courtneyk | E+ | Getty ImagesAn audit by the Treasury Inspector General for Tax Administration revealed the IRS has tossed data for millions of payers
courtneyk | E+ | Getty Images
An audit by the Treasury Inspector General for Tax Administration revealed the IRS has tossed data for millions of payers, sparking anger from the tax community.
The material, known as paper-filed information returns in accounting parlance, is sent yearly by employers and financial institutions, and covers taxable activity, such as W-2 forms, with copies sent to taxpayers and the IRS.
“The continued inability to process backlogs of paper-filed tax returns contributed to management’s decision to destroy an estimated 30 million paper-filed information return documents in March 2021,” according to the report.
The IRS backlog, created by years of budget cuts, understaffing, pandemic-related office closures and added duties, is expected to clear by December, according to Commissioner Charles Rettig.
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While the report doesn’t specify which information returns the agency chucked, the news has triggered angry responses from tax professionals, particularly after another difficult filing season.
“I was horrified when I read the report describing the destruction of paper-filed information returns,” said Phyllis Jo Kubey, a New York-based enrolled agent and president of the New York State Society of Enrolled Agents.
Missing information returns can cause a “mismatch” at the IRS, delaying refunds because the agency can’t verify details on a taxpayer’s returns, she explained.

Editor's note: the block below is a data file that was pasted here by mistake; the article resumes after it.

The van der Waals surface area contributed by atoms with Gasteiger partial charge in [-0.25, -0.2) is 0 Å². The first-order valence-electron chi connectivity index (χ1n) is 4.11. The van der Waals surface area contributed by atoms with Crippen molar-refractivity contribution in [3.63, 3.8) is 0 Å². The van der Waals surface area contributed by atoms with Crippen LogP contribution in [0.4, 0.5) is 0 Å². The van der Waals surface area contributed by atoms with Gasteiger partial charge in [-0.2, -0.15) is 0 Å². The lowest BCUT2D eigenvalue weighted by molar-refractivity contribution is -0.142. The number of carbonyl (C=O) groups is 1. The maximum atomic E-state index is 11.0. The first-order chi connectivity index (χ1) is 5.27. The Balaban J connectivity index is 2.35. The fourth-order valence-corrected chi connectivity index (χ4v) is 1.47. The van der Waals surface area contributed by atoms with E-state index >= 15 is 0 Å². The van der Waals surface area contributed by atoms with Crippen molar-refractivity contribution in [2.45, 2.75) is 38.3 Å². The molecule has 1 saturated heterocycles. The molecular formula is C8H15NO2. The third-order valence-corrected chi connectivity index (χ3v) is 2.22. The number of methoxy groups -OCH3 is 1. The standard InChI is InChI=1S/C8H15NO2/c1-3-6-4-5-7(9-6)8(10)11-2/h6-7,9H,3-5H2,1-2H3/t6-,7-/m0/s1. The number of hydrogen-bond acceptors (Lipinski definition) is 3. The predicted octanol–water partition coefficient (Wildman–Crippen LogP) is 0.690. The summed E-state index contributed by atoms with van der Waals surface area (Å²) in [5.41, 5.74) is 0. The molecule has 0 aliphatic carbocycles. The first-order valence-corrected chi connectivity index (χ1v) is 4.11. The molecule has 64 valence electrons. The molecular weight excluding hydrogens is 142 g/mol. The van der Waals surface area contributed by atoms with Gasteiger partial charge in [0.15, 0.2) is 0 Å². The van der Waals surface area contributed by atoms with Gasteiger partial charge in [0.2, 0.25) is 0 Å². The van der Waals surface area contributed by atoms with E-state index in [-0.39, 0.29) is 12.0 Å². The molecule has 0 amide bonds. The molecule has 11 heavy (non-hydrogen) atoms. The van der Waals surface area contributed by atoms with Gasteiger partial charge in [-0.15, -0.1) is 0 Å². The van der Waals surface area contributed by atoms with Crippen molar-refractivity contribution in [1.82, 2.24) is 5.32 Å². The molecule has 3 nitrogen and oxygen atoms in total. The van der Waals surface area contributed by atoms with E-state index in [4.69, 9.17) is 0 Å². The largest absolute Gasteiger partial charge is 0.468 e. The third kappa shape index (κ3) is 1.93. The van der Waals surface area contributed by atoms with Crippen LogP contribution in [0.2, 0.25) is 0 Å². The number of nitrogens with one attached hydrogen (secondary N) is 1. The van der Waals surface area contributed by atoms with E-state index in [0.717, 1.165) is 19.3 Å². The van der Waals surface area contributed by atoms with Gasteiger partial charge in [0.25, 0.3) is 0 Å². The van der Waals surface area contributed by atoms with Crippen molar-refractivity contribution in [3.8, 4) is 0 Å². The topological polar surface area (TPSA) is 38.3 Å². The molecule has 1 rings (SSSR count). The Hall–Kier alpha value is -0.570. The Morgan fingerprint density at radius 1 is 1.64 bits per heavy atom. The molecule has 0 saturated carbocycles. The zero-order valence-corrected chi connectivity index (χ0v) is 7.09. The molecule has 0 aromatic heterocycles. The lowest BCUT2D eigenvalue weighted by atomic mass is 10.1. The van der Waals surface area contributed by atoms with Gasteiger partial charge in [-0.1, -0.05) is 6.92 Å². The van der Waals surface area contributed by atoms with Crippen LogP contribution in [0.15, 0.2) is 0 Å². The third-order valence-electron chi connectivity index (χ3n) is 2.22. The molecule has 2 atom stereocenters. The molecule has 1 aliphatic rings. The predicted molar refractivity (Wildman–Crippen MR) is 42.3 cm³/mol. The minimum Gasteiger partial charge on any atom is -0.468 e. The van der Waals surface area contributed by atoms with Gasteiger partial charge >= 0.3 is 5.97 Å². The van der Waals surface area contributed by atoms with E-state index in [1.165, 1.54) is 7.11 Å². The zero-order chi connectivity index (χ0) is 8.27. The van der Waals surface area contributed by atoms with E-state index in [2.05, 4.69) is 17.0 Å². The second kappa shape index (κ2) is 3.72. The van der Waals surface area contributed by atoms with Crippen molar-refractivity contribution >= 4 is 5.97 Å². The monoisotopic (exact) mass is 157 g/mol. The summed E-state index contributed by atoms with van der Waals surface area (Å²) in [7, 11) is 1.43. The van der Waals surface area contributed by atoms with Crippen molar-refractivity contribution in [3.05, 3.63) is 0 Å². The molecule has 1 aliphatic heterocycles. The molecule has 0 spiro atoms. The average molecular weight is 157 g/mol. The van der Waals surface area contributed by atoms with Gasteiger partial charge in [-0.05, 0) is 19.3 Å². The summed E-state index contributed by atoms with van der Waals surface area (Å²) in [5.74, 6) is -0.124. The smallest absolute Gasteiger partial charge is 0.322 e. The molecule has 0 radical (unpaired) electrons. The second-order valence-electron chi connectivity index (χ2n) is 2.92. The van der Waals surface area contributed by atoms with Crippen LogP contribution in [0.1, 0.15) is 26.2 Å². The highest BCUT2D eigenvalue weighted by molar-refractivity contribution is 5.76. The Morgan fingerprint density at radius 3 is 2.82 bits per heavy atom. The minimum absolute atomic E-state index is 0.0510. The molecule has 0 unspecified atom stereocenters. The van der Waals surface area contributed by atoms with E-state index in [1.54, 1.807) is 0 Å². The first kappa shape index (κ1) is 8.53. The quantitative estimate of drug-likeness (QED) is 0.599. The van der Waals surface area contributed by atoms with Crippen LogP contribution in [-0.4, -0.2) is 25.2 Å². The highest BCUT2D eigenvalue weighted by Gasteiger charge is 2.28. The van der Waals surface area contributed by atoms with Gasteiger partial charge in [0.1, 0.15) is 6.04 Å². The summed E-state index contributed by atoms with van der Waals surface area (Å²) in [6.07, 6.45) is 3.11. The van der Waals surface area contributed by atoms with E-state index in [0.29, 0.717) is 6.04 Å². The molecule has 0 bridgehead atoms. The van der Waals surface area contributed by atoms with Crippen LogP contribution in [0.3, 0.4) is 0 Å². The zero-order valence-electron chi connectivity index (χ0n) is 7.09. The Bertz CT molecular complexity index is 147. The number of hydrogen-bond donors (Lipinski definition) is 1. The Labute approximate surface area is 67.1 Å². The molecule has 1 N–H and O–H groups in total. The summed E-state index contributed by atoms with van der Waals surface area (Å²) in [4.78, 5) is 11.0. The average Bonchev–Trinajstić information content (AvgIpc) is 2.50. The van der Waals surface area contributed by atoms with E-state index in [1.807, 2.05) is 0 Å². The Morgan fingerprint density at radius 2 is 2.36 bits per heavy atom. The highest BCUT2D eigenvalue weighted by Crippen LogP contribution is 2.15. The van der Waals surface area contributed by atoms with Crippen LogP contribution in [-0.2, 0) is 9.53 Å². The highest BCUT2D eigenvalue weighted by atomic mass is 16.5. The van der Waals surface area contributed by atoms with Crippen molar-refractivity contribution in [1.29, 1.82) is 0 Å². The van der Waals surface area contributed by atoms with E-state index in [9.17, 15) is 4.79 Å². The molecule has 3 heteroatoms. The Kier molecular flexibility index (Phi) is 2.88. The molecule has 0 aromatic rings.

While the eventual consequences of the decision are unknown, tax professionals have long complained about the stream of automated IRS notices, with limited options to reach the agency.
“If they’re not putting those into the system, there’s going to be discrepancies, which means potential notices that are sent out,” said Dan Herron, a San Luis Obispo, California-based certified financial planner and CPA with Elemental Wealth Advisors.
Although the IRS halted more than a dozen types of automated notices in February, Herron says the constant correspondence is still creating headaches for taxpayers and advisors.
“There were no negative taxpayer consequences as a result of this action,” the IRS said in a statement on Thursday. “Taxpayers or payers have not been and will not be subject to penalties resulting from this action.”
Brian Streig, a CPA with Calhoun, Thomson and Matza LLP in Austin, Texas, said the news was a “break of our trust,” pointing to the burden on the business community.
“Small businesses stress out every year in January trying to accurately prepare these informational returns and get them filed on time,” he said. “To see the IRS just destroy these is almost like the IRS admitting they don’t really care.”
Larry Harris, a CFP and director of tax services at Parsec Financial in Asheville, North Carolina, voiced similar concerns, questioning the agency’s ability to stay compliant.
“It just further damages the IRS’ reputation in the business community and in the public,” he added.